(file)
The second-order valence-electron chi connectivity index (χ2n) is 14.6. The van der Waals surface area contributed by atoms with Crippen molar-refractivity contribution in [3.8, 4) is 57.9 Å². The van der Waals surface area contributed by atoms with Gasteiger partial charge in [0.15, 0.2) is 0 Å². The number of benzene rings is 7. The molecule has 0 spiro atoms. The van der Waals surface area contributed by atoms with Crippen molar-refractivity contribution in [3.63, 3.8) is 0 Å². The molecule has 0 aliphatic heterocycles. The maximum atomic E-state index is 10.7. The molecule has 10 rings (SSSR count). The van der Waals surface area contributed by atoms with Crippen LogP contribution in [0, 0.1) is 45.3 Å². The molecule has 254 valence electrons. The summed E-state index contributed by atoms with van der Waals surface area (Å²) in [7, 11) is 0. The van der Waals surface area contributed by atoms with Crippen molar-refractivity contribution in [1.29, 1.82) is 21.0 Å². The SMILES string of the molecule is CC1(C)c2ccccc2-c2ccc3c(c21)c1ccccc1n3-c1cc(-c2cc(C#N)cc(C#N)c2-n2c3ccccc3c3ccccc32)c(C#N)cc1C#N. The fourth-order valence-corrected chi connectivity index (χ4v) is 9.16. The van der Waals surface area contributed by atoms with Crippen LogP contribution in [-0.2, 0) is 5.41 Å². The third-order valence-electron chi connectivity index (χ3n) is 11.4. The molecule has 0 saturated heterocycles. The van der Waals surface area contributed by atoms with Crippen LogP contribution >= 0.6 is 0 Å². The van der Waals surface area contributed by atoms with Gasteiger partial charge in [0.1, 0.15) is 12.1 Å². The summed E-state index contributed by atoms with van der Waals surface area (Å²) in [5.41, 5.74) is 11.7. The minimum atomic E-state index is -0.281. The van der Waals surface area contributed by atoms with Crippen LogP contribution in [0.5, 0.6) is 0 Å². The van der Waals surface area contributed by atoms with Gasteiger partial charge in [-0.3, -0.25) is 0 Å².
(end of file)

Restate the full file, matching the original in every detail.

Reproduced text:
The second-order valence-electron chi connectivity index (χ2n) is 14.6. The van der Waals surface area contributed by atoms with Crippen molar-refractivity contribution in [3.8, 4) is 57.9 Å². The van der Waals surface area contributed by atoms with Gasteiger partial charge in [0.15, 0.2) is 0 Å². The number of benzene rings is 7. The molecule has 0 spiro atoms. The van der Waals surface area contributed by atoms with Crippen molar-refractivity contribution in [3.63, 3.8) is 0 Å². The molecule has 0 aliphatic heterocycles. The maximum atomic E-state index is 10.7. The molecule has 10 rings (SSSR count). The van der Waals surface area contributed by atoms with Crippen LogP contribution in [0, 0.1) is 45.3 Å². The molecule has 254 valence electrons. The summed E-state index contributed by atoms with van der Waals surface area (Å²) in [7, 11) is 0. The van der Waals surface area contributed by atoms with Crippen molar-refractivity contribution in [1.29, 1.82) is 21.0 Å². The SMILES string of the molecule is CC1(C)c2ccccc2-c2ccc3c(c21)c1ccccc1n3-c1cc(-c2cc(C#N)cc(C#N)c2-n2c3ccccc3c3ccccc32)c(C#N)cc1C#N. The fourth-order valence-corrected chi connectivity index (χ4v) is 9.16. The van der Waals surface area contributed by atoms with Crippen LogP contribution in [-0.2, 0) is 5.41 Å². The third-order valence-electron chi connectivity index (χ3n) is 11.4. The molecule has 0 saturated heterocycles. The van der Waals surface area contributed by atoms with Crippen LogP contribution >= 0.6 is 0 Å². The van der Waals surface area contributed by atoms with Gasteiger partial charge in [0.1, 0.15) is 12.1 Å². The summed E-state index contributed by atoms with van der Waals surface area (Å²) in [5.41, 5.74) is 11.7. The minimum atomic E-state index is -0.281. The van der Waals surface area contributed by atoms with Crippen LogP contribution in [0.5, 0.6) is 0 Å². The van der Waals surface area contributed by atoms with Gasteiger partial charge in [-0.3, -0.25) is 0 Å².